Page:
When life hands you pickles, ferment them.
At least, that’s the motto of brother-sister team Yi Wah Roberts and Caitlin Roberts ’13. They created the business Number 1 Sons through producing barrel-fermented foods such as pickles, kraut and kimchi, which they now sell at farmers’ markets and stores in the northern Virginia and Washington, D.C. area.
Caitlin explained the origins of the business.
“We grew up in a household where our mom made everything from scratch,” Caitlin said. “We ate food from all over the world because she’s traveled a lot and she likes all different types of culture and ethnicities. … Growing up in our household, quality ingredients, home cooked things, simple processes were all big, and she used a lot of different fermented products, especially in Chinese food.”
Her brother also commented on the beginnings of the business.
“Number 1 Sons started for practical and philosophical reasons,” Yi Wah said in an email. “I’ve worked in a series of restaurants and found I kept gravitating to the kitchen. There was a chef I worked with — his approach to food was the most honest and nuanced I’d encountered. We experimented with cured meats and fermented pickles. … All of a sudden grocery pickles weren’t so good.”
As a single parent, Yi Wah enjoys his role in Number 1 Sons because it helps him take care of his daughter. He noted that she enjoys riding her bike around the pickle factory and helping with some of the fermentation tasks.
The Roberts’ Chinese-Irish heritage is reflected not only in their cooking, but also in the name of their business. The firstborn son is an important role in Chinese society.
“In Chinese culture, to be the number one son is a big deal,” Caitlin said. “My brother’s the number one son, and it’s this idea that the family reputation is sitting on his shoulders, so they put all this energy into the number one son. Traditionally, he would inherit everything. We’ve taken this [idea] in approach to our foods. We want to put the best quality ingredients into it to get the most delicious healthy result.”
Yi Wah and Caitlin have different roles in their business, and both work hard to make Number 1 Sons successful.
“My brother handles the production, and he comes up with the recipes,” Caitlin said. “I coordinate all our markets. This coming season, we will probably be in about 10 farmers’ markets a week, so I sent in the applications; I deal with those market managers; I figure out our setup. I’m working with a designer to redo our labels. I manage our website and do all our social media. So I do all our front-of-the-house stuff.”
Caitlin works with stores that sell their products to set up deliveries, get orders and also deals with media. The business has grown so much that one of Caitlin’s friends, Michelle Yuan ’12, worked with them last summer.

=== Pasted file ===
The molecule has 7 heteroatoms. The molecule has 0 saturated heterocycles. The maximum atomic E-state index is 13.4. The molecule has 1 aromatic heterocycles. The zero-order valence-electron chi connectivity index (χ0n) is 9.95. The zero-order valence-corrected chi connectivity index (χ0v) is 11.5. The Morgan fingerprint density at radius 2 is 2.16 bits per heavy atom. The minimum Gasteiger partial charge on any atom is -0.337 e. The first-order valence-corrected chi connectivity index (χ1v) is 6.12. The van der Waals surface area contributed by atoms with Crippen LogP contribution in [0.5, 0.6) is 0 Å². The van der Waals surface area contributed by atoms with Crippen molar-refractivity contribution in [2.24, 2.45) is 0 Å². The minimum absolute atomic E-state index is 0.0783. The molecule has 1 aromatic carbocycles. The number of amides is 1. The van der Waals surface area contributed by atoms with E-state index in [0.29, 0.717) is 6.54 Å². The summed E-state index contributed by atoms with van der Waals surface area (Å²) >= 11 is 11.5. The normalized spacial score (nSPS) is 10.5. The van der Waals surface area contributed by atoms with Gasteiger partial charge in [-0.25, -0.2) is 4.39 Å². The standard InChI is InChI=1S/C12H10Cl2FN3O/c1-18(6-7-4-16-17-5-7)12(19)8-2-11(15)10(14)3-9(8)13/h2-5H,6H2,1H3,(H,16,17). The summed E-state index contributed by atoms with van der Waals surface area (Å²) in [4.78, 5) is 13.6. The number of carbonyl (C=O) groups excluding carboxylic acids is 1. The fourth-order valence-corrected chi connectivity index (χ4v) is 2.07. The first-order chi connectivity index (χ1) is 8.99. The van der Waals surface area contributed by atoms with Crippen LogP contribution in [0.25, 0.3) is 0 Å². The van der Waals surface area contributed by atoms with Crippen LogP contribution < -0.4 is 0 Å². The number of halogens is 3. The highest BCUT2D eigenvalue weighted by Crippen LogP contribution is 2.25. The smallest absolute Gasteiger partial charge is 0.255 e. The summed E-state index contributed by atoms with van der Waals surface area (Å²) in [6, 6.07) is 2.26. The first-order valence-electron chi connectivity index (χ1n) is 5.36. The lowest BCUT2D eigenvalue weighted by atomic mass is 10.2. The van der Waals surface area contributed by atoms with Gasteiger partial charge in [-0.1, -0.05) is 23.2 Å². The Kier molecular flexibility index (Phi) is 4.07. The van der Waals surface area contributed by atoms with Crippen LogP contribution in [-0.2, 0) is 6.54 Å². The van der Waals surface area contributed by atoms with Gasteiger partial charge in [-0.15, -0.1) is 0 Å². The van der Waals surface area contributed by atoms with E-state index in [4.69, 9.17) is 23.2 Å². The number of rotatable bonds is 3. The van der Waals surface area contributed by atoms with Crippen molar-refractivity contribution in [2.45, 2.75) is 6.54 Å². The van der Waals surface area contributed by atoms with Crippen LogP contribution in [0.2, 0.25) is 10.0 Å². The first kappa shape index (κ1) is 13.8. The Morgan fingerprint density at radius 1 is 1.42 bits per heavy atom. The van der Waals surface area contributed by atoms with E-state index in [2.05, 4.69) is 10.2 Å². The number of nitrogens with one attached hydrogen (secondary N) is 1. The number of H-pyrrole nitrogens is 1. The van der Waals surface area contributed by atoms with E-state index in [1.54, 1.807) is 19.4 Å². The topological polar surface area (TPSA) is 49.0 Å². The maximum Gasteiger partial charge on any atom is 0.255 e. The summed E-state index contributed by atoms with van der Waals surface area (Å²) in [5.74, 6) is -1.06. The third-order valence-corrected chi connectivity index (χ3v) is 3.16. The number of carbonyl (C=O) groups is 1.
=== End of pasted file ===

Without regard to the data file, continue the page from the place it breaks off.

Yuan described how she got involved and the part she played within Number 1 Sons.
“I’ve always had a fond interest in the culinary industry,” Yuan said. “I was talking to Caitlin, and I heard about the opportunity, so I jumped on that … I did everything from helping make the products to packaging it, selling it, distributing it, and identifying new market opportunities and identifying areas for market penetration.”
Yuan said that her experience with Number 1 Sons has allowed her to have a deeper appreciation for artisan food while leading her to reconsider entrepreneurship. While she is not sure that she’ll work with Number 1 Sons this summer, she was glad to have gained first-hand experience with start-ups and to have seen the importance of alternatives to the industrial food process.
Caitlin’s job with Number 1 Sons has also been beneficial to her education at College of William and Mary.
“I’m taking a class called Entrepreneurial Ventures,” Caitlin said. “As our final project for that class, we write a business plan for a business that we want to launch. I’m very lucky that I already have a business and I’m running the business plan on how I want to grow that business.”
Caitlin isn’t the only person to come to the College with a love for pickles. Thomas Jefferson was also an avid pickle fan, although the fermentation process dates back much farther than Jefferson’s time.
“You find references of fermentation in almost the earliest records of human history,” Caitlin said. “Fermentation is a way to naturally preserve foods, and what we’re doing is embracing good bacteria … Fermentation has been in the news a lot recently because there are health benefits that people believe are associated with it, believing that it’s probiotic — that it’s really good for your digestive system.”
Fermentation not only has health benefits, but also gives Number 1 Sons’ food a unique, tangy flavor that embraces their Chinese-Irish background.
While Number 1 Sons may ferment pickles, Caitlin doesn’t believe the future will leave them in a pickle.
“I see [Number 1 Sons] growing into something that has a regional presence,” Caitlin said. “I would love to be in the fridges of bigger chain stores in D.C., in Virginia, in Maryland, kind of in that Mid-Atlantic region.”